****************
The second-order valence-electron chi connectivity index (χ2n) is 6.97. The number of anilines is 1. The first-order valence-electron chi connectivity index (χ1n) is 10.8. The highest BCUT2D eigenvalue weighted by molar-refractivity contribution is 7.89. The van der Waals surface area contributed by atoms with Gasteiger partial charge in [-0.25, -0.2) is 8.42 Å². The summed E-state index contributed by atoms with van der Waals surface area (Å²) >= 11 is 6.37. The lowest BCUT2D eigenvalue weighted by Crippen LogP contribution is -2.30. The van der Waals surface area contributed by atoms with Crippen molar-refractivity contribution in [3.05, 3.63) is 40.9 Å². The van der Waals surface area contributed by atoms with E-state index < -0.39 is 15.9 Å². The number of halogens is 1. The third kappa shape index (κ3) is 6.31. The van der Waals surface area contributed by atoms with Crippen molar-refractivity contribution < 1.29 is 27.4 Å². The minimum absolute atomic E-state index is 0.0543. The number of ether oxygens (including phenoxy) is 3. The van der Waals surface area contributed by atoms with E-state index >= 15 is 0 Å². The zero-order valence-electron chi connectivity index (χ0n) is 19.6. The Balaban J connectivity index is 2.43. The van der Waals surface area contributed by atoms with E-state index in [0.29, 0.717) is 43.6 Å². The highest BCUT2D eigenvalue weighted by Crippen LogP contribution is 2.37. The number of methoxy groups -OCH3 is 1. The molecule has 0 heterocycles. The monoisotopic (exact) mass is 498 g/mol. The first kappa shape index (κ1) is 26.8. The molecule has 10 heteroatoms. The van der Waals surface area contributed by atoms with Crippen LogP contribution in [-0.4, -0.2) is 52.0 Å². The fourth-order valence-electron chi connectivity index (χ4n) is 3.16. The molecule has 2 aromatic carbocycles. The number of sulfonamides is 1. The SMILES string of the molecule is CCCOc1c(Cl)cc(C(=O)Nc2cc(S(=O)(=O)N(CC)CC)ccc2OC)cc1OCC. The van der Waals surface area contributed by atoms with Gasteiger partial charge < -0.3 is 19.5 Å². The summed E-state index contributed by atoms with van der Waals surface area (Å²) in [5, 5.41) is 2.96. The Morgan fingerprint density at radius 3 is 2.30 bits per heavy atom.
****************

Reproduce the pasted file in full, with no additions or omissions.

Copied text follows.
The second-order valence-electron chi connectivity index (χ2n) is 6.97. The number of anilines is 1. The first-order valence-electron chi connectivity index (χ1n) is 10.8. The highest BCUT2D eigenvalue weighted by molar-refractivity contribution is 7.89. The van der Waals surface area contributed by atoms with Gasteiger partial charge in [-0.25, -0.2) is 8.42 Å². The summed E-state index contributed by atoms with van der Waals surface area (Å²) >= 11 is 6.37. The lowest BCUT2D eigenvalue weighted by Crippen LogP contribution is -2.30. The van der Waals surface area contributed by atoms with Crippen molar-refractivity contribution in [3.05, 3.63) is 40.9 Å². The van der Waals surface area contributed by atoms with E-state index < -0.39 is 15.9 Å². The number of halogens is 1. The third kappa shape index (κ3) is 6.31. The van der Waals surface area contributed by atoms with Crippen molar-refractivity contribution < 1.29 is 27.4 Å². The minimum absolute atomic E-state index is 0.0543. The number of ether oxygens (including phenoxy) is 3. The van der Waals surface area contributed by atoms with E-state index >= 15 is 0 Å². The zero-order valence-electron chi connectivity index (χ0n) is 19.6. The Balaban J connectivity index is 2.43. The van der Waals surface area contributed by atoms with E-state index in [0.29, 0.717) is 43.6 Å². The highest BCUT2D eigenvalue weighted by Crippen LogP contribution is 2.37. The number of methoxy groups -OCH3 is 1. The molecule has 0 heterocycles. The monoisotopic (exact) mass is 498 g/mol. The first kappa shape index (κ1) is 26.8. The molecule has 10 heteroatoms. The van der Waals surface area contributed by atoms with Crippen LogP contribution in [-0.4, -0.2) is 52.0 Å². The fourth-order valence-electron chi connectivity index (χ4n) is 3.16. The molecule has 2 aromatic carbocycles. The number of sulfonamides is 1. The SMILES string of the molecule is CCCOc1c(Cl)cc(C(=O)Nc2cc(S(=O)(=O)N(CC)CC)ccc2OC)cc1OCC. The van der Waals surface area contributed by atoms with Gasteiger partial charge < -0.3 is 19.5 Å². The summed E-state index contributed by atoms with van der Waals surface area (Å²) in [5, 5.41) is 2.96. The Morgan fingerprint density at radius 3 is 2.30 bits per heavy atom.